Its rivals have cause to worry about 1&1. New competition usually results in some customer losses, and those would make it even harder for Deutsche Telekom, Telefónica and Vodafone to generate returns on their considerable network investments. 1&1 is also the sole telco that buys equipment not deemed a threat to national security by swathes of the political establishment.

"1&1 is the only mobile network operator in Germany that does not use Huawei technology and does not use Chinese equipment suppliers in any other way," said the operator in its latest release. Pity there are just a handful of sites in operation. With a bigger network footprint, the operator could probably have used this to its commercial advantage.

But its situation proves that disrupting a national telco sector is almost impossible for new entrants, even when they are armed with state-of-the-art technologies. No amount of automation, cloudification and openness will compensate for a lack of spectrum or make up for the cost and hassle of digging fiber trenches and obtaining permits for mobile sites. Huge "barriers to entry" mean countries and their citizens are usually stuck with the infrastructure providers that already exist.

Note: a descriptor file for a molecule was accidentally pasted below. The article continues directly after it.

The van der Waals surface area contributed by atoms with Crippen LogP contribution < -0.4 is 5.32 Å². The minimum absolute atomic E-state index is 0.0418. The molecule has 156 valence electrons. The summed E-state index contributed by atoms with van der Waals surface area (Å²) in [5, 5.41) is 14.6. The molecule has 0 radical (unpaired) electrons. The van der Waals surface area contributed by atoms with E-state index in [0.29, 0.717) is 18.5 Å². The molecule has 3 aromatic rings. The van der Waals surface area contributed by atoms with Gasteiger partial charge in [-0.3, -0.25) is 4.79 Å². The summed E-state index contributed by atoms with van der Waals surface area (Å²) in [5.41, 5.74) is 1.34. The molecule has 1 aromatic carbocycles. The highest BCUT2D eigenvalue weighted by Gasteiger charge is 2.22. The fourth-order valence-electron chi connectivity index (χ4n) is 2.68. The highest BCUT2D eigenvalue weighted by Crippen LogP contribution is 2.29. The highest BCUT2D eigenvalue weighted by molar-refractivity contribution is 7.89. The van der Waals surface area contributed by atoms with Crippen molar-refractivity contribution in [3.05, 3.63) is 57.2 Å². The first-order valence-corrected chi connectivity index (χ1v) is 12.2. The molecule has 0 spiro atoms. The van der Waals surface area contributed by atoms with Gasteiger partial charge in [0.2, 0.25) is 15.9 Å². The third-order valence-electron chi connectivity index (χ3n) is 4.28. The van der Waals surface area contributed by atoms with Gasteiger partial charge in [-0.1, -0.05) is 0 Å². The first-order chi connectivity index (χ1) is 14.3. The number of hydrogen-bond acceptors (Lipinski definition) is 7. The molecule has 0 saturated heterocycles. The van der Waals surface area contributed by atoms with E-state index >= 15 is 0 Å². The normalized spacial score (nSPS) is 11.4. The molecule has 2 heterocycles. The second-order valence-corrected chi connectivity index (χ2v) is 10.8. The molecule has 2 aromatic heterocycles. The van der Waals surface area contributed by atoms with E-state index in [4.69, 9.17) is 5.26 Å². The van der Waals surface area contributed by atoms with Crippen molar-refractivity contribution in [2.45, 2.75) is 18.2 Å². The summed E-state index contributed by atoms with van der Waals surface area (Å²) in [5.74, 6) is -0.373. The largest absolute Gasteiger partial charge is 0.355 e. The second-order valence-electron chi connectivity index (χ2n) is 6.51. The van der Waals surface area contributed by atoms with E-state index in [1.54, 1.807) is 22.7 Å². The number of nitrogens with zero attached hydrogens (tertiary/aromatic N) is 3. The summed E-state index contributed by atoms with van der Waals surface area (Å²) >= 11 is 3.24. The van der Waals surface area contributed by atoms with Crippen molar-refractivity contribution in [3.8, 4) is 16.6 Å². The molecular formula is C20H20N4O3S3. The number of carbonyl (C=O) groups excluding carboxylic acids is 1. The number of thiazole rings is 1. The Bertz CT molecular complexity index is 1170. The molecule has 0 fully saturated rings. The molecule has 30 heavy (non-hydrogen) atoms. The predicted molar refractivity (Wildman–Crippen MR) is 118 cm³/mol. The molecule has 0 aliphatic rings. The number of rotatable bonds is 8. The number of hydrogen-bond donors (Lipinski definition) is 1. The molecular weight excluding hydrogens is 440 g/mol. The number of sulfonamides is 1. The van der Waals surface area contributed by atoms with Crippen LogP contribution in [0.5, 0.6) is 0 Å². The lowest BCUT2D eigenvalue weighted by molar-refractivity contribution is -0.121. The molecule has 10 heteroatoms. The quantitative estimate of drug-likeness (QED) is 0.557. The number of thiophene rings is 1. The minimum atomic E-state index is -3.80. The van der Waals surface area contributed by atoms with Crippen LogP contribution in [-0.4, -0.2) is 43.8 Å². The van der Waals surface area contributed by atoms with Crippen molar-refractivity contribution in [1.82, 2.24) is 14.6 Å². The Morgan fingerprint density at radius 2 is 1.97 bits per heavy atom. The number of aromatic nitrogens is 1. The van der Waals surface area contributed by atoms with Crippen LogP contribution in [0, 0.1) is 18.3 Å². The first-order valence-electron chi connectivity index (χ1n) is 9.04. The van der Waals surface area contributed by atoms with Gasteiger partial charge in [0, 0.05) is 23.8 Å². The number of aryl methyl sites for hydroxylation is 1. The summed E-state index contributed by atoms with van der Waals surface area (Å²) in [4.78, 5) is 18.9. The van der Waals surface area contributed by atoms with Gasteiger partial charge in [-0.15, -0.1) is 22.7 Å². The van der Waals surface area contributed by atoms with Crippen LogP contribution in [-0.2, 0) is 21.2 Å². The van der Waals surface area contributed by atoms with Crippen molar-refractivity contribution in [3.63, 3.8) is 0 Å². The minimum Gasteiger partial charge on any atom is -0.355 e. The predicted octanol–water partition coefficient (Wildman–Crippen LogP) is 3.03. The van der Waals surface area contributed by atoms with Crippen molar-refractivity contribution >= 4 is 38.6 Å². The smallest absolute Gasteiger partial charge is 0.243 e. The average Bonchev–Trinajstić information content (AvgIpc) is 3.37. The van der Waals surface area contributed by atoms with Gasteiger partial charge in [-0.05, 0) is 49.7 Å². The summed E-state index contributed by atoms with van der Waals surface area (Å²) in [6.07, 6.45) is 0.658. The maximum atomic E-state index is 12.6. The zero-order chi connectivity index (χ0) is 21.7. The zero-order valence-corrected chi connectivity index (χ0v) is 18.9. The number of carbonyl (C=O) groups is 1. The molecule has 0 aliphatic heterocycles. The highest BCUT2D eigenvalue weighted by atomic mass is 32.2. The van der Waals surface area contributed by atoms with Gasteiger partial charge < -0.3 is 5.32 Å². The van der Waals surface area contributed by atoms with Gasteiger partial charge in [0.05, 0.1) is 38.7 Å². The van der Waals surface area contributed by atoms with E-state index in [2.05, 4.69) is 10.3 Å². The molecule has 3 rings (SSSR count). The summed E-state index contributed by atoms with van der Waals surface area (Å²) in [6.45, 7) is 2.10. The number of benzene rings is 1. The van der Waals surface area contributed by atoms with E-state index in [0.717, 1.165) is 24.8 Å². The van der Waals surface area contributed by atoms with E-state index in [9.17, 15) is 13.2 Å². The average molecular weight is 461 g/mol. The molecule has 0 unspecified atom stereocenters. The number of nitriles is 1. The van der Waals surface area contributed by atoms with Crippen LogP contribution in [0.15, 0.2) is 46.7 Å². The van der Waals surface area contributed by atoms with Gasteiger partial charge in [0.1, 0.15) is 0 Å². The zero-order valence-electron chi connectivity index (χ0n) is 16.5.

Horror stories

The travails of 1&1, Dish and Rakuten have almost nothing to do with technology choices. Rakuten's executives are probably right to argue their network costs less to run and is more software-controllable than the rest. Their problem is largely that Japanese consumers don't care enough about Rakuten's lower fees to switch networks. Rakuten's pitch has now subtly changed to focus less on price and more on the other Rakuten products available to Rakuten Mobile subscribers. But there has been no discernible impact so far.

Dish's mission in such a vast country is even harder. Its 5G network in the US was reportedly available to less than 30% of the population last October, and Dish is under regulatory obligations to reach 70% coverage by June. It can do this, executives insist, with a footprint of about 15,000 sites. But this would equate to just one site for every 22,000 people, compared with a ratio of about one site per 2,500 people for Rakuten's current 4G and 5G network in Japan.

Dish Network's share price ($)
(Source: Google Finance)
(Source: Google Finance)

About $30 billion worth of Dish's money is literally going on thin air – the licensed spectrum it needs to provide services. At its mobile business, it reported an $888 million operating loss last year on about $4.2 billion in sales, after managing a small profit of $127 million on revenues of nearly $5 billion in 2021. End-of-December customer numbers dropped from about 8.5 million to 8 million over this period.

These greenfield tales from different parts of the world are likely to send prospective new entrants fleeing in horror. But for those craving a shake-up, the outlook in developed markets is not all bad. Several national authorities have set airwaves aside for local-area networks that won't be operated by the big telcos. Investment funds are suddenly keen to own and build out networks. Business models are being disaggregated, as well as technologies. There is hope for a more vibrant sector in future. Just don't expect the greenfield misery to end soon.

Related posts:

— Iain Morris, International Editor, Light Reading

Sign In